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1. Citation: Ranmuthugala, G., Plumb, J. J., Cunningham, F. C., Georgiou, A., Westbrook, J. I. & Braithwaite, J. (2011). How and why are communities of practice established in the healthcare sector? A systematic review of the literature. BMC Health Services Research, 11, 273. doi:10.1186/1472-6963-11-273
Title: How and why are communities of practice established in the healthcare sector?  A systematic review of the literature
Author(s): Ranmuthugala, G.
Plumb, J. J.
Cunningham, F. C.
Georgiou, A.
Westbrook, J. I.
Braithwaite, J.
Year: 2011
Journal/Publication: BMC Health Services Research
Abstract:

Background

Communities of Practice (CoPs) are promoted in the healthcare sector as a means of generating and sharing knowledge and improving organisational performance. However CoPs vary considerably in the way they are structured and operate in the sector. If CoPs are to be cultivated to benefit healthcare organisations, there is a need to examine and understand their application to date. To this end, a systematic review of the literature on CoPs was conducted, to examine how and why CoPs have been established and whether they have been shown to improve healthcare practice.

Methods

Peer-reviewed empirical research papers on CoPs in the healthcare sector were identified by searching electronic health-databases. Information on the purpose of establishing CoPs, their composition, methods by which members communicate and share information or knowledge, and research methods used to examine effectiveness was extracted and reviewed. Also examined was evidence of whether or not CoPs led to a change in healthcare practice.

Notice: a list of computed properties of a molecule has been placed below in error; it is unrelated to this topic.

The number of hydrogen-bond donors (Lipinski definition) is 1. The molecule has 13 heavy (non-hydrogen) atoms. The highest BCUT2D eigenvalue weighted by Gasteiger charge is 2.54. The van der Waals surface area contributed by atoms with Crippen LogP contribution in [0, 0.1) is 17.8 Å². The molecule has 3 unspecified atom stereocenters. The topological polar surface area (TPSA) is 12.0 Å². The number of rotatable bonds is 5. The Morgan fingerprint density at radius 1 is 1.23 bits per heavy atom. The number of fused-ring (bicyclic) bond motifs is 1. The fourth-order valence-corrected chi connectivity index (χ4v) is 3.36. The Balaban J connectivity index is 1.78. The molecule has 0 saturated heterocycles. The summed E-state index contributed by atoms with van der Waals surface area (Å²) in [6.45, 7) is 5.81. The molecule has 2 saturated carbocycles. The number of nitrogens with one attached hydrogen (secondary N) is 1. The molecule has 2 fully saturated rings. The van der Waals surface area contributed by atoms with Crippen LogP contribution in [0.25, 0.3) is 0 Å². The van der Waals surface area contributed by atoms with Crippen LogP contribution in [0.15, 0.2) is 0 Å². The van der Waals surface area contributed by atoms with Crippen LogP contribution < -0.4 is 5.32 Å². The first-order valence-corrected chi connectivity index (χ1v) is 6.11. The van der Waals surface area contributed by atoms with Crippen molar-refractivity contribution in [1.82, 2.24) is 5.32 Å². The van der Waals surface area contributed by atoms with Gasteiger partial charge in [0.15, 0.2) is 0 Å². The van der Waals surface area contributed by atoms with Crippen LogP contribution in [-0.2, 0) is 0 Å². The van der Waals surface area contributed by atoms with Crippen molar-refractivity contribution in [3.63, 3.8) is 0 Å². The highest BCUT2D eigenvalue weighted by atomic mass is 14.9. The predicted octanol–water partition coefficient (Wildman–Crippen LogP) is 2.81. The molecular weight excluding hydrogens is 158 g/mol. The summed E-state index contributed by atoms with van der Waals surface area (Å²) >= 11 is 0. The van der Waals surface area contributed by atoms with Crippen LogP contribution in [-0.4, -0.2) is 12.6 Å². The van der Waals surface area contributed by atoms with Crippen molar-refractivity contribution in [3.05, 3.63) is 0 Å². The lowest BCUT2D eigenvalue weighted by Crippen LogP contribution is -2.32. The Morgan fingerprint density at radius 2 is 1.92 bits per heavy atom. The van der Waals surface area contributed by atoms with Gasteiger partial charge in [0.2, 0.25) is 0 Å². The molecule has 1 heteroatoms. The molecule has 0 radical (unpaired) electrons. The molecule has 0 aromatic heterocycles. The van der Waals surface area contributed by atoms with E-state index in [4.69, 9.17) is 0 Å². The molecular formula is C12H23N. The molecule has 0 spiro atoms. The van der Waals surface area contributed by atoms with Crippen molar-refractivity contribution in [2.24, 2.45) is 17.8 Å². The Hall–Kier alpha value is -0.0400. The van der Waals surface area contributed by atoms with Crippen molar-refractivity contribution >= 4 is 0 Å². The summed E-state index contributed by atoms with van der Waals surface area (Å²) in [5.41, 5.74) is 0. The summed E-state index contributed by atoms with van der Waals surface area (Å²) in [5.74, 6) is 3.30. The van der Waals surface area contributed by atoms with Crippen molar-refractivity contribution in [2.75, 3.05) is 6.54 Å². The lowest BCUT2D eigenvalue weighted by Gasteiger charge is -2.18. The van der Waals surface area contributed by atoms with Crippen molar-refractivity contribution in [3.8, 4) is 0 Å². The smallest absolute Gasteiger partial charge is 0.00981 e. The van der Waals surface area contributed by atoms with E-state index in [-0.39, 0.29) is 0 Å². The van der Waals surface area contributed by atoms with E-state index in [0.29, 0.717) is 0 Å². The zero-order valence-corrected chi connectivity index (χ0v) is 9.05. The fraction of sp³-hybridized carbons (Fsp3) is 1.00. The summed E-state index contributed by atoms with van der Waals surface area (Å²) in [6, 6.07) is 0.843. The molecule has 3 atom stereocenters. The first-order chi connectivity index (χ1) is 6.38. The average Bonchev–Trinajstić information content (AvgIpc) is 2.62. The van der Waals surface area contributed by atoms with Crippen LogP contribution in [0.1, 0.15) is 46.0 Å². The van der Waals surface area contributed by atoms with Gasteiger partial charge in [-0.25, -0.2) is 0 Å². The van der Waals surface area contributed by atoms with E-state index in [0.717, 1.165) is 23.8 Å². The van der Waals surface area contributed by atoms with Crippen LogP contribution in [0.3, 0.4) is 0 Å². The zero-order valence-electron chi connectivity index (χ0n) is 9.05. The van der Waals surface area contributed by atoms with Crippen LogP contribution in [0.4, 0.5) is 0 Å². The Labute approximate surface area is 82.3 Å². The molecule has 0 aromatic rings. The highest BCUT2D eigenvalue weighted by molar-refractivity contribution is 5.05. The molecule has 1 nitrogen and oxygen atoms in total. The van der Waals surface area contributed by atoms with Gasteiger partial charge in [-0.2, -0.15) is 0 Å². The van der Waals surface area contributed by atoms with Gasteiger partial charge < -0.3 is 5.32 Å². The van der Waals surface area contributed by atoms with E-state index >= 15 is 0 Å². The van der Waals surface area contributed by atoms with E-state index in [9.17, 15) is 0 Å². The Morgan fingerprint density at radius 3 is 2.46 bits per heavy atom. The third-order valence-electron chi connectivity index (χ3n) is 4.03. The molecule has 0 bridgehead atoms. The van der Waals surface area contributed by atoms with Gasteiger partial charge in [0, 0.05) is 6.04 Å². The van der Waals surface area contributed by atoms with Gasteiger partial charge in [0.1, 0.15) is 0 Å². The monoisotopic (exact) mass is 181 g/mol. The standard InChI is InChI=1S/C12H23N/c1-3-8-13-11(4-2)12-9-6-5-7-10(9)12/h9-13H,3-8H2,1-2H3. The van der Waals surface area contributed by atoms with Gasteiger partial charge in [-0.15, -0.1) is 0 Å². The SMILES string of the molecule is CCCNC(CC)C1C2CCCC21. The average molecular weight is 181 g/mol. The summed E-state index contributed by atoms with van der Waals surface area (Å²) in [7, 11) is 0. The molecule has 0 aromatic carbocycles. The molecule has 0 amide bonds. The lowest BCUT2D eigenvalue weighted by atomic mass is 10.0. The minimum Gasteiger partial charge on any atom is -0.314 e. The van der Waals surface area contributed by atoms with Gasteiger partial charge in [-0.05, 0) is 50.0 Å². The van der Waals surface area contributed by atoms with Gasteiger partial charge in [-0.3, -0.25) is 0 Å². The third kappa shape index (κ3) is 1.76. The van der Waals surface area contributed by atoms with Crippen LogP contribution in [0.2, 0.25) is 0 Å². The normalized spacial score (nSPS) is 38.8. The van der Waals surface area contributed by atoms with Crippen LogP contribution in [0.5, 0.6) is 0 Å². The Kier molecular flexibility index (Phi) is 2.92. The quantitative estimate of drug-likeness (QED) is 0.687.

Results

Thirty-one primary research papers and two systematic reviews were identified and reviewed in detail. There was a trend from descriptive to evaluative research. The focus of CoPs in earlier publications was on learning and exchanging information and knowledge, whereas in more recently published research, CoPs were used more as a tool to improve clinical practice and to facilitate the implementation of evidence-based practice. Means by which members communicated with each other varied, but in none of the primary research studies was the method of communication examined in terms of the CoP achieving its objectives. Researchers are increasing their efforts to assess the effectiveness of CoPs in healthcare, however the interventions have been complex and multifaceted, making it difficult to directly attribute the change to the CoP.

Conclusions

In keeping with Wenger and colleagues' description, CoPs in the healthcare sector vary in form and purpose. While researchers are increasing their efforts to examine the impact of CoPs in healthcare, cultivating CoPs to improve healthcare performance requires a greater understanding of how to establish and support CoPs to maximise their potential to improve healthcare.

Copyright © 2011 Ranmuthugala, G. et al. Abstract reprinted by AIR in compliance with the BioMed Central Open Access Charter at http://www.biomedcentral.com/about/policies/license-agreement.

WEB URI:

http://www.biomedcentral.com/1472-6963/11/273

Type of Item: Systematic Review/Meta-Analysis
Type of KT Strategy: Community of Practice
Target Group: Healthcare Professional
Evidence Level: 4
Record Updated:2013-07-18
 

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